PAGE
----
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  5. "Na brístí dubha."

"Na brístí dubha."

Translation:The black pants.

September 7, 2014



How come 'pairs of trousers' is suddenly wrong? Pants is solely American usage


This should really be trousers as irish people don't say pants to refer to trousers. This would refer to underwear which is not bristí


In munster we say pants to mean trousers. Pants are pants and underpants are underpants because they go under your pants. They're not called undertrousers


Rejected trousers incorrectly


Same here. I think of pants as short for underpants - I forgot that Americans mean trousers when they say pants.


Update: DuoLingo accepted 'trousers' now as a valid alternative.


I wonder if anyone else thinks maybe breeches should also be accepted, considering it's a cognate.


wait. is "bristi" here always in plural form even when just one item is being described, like english "pants", or does this actually mean many pairs of pants?


Bríste is for one item, brístí is for multiple items.


Exactly - this phrase is referring to multiple pairs of pants/trousers.


Are there any words in Irish that take a plural form even when referring to a single object, like pants, scissors, glasses in English?


Why is the answer not 'The black pairs of trousers'?

That is how the app has translated 'bristí' before


since bristi ends in a slender vowel, why is dubha not lenited?


Because I think the rule applies to slender consonants, not slender vowels.


It's an interesting question, and I had to go research the answer in order to figure it out. What I think you are referring to is this from section of GnaG relating to the use of lenition for adjectives: "3. After a noun in the weak plural that ends in a slender consonant: na fir mhóra = the big men"

However, "*brístí" is a strong plural, since it is only a change in the suffix at the end of the word, as described in the GnaG section describing the Nominative plural. Therefore, the rule does not apply to this word.

Thanks for making me look up a new rule that I didn't know before. That was fun. :-)


As Mediterranean pointed out, the fact that brístí doesn't end in a consonant, broad or slender, is a rather more obvious reason why that rule doesn't apply.

brístí is only a "strong plural" because it used to be bristidhe - taken at face value, brístí isn't any "stronger" than bróga.


So, to pluralize adjectives we just need to add -a at the end (besides the initial lenition if the last consonant of the noun is slender)? Or does every adjective have its own system to be pluralized?


There are several types of declension for adjectives, but appending an -a for plurals is done for many of them. Some of the alternative declension types include cruacrua, leisciúilleisciúla, breábreátha, maithmaithe, tapaidhtapaí, teteo, and those that become syncopated.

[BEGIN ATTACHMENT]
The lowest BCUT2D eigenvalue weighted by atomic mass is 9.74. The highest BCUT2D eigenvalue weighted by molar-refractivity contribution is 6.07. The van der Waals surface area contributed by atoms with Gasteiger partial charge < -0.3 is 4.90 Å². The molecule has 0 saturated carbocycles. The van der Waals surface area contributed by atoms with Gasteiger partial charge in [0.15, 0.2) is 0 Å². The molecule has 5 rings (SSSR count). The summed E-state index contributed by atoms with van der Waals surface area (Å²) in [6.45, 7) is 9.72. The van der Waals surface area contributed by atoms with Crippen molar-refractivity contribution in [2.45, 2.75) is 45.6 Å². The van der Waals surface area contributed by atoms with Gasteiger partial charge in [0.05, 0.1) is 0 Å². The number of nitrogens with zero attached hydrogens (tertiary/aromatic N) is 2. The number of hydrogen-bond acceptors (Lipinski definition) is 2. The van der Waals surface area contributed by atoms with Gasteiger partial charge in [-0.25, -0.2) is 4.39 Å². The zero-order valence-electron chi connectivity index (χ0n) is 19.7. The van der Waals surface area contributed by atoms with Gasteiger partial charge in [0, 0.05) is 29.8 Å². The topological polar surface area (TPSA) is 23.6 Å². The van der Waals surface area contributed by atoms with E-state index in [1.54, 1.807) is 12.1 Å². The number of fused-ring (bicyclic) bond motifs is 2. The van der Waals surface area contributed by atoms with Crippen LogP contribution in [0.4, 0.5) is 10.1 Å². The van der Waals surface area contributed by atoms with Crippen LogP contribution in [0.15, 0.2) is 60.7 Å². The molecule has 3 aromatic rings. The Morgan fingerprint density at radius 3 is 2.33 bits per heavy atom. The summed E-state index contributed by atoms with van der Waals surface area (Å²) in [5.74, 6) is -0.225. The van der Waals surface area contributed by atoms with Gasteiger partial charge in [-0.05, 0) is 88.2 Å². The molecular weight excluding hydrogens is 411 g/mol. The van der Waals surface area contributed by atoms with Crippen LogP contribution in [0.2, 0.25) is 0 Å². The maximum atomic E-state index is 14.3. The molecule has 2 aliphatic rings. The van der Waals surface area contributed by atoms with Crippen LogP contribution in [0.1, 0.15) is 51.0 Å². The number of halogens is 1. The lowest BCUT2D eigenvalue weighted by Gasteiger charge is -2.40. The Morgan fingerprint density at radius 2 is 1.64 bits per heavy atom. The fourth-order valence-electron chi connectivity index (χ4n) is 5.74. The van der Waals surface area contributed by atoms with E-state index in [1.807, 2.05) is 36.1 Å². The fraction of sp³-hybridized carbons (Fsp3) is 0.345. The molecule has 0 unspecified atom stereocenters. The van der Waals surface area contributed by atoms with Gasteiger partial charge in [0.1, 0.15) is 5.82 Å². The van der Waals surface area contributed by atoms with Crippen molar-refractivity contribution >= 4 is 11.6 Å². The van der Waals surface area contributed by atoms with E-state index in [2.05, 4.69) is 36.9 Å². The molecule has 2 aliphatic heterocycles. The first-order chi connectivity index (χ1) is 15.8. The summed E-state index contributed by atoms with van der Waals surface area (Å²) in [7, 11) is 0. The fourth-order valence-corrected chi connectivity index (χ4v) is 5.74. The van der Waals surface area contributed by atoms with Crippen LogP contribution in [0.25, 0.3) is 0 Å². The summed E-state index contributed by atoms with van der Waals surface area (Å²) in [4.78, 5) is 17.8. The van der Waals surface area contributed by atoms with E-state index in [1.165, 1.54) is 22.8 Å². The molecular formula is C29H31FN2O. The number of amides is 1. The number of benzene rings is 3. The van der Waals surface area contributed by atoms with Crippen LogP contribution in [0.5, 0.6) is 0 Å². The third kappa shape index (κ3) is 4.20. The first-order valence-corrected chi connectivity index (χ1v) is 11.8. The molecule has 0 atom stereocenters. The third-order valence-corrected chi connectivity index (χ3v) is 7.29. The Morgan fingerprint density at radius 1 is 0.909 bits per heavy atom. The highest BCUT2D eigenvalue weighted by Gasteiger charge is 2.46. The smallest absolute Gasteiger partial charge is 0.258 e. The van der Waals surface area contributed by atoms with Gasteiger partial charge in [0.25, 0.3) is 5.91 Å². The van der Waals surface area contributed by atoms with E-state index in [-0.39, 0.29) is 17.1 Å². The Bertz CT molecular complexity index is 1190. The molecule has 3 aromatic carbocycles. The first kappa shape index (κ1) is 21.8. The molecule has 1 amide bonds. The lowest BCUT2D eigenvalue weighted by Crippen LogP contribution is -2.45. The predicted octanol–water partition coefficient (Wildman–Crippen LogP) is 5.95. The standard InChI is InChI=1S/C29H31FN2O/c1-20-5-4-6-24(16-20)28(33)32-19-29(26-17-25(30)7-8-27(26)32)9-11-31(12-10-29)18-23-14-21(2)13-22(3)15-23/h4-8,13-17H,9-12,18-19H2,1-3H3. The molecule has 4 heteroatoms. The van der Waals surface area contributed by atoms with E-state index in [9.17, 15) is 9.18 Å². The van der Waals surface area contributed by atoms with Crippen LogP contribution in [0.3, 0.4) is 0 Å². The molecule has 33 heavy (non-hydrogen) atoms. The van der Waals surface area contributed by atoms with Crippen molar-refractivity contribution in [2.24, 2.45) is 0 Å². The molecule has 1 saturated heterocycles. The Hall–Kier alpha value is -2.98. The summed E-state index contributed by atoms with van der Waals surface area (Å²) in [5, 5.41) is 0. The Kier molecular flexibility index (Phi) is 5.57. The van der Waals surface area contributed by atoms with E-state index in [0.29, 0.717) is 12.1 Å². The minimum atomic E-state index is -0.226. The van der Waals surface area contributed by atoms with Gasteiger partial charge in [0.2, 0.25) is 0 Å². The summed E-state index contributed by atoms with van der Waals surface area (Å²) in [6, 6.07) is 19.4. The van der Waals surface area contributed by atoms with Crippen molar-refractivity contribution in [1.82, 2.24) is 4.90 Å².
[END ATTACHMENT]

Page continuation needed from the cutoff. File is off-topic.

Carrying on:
The .teanglann dictionary does not give the word 'tapaidh'. What does it mean?


It means “quick”. The EID includes tapaidh in its definition of “quick”; I don’t know why the FGB doesn’t have an entry for tapaidh.

EDIT: It’s in the FGB as tapa, where tapaidh is shown as a variant spelling. The plural of tapa is tapa.


There are two entries as follows

tapa1, m. (gs. ~). Quickness, readiness, speed; activity, vigour. ~ a bheith ionat, to be quick, ready, active. ~ a dhéanamh, to act fast; to hurry up. Is maith an ~ a rinne tú, you were quick off the mark. Bheith ar do thapa, to be ready, alert. Ní raibh mé ar mo thapa, I was taken unawares. Teacht ar ~, to come to the ready. Níl mórán ~ fágtha ann, there isn't much energy left in him. De thapa na huaire, by chance.

tapa2, a3. Quick, ready, active. Tá sé ~ as a lámha, he is quick with his hands. ~ ar a chosa, fast on his feet. Gníomh ~, quick, sudden, act. Déan go ~ é, do it quickly. Éirigh go ~, get up quick. Ag siúl go ~, walking fast. (Var: ~idh a1)

But I do not find any variant spelling. What is wrong ?


You didn’t notice the last bit of the second definition:

(Var : ~idh a1)

Spelled out in full, it’s

(Variant spelling : tapaidh first-declension adjective)


"...when I put 'em on, I'm a-rarin' to go." (Joe Bennett and the Sparkletones) https://www.youtube.com/watch?v=ZQKxketbUDg


Why is "the black pairs of pants" incorrect?


Does the dubh have an a at the end of it because its describing something?


Attributive adjectives agree with the noun in case, number and gender. Brístí is the plural form of the masculine noun bríste, and dubha is the masculine and plural form of dubh.

[deactivated user]

    Can I have another try?!?!?!?!?!?!?!?!?!?!?!?!?


    I wrote "the black pairs of pants" and was rejected :/ I reported it as incorrect, just wanted to share for anyone else frustrated by Duolingo's inconsistency.


    When did brístí dubha/black trousers be come black pants

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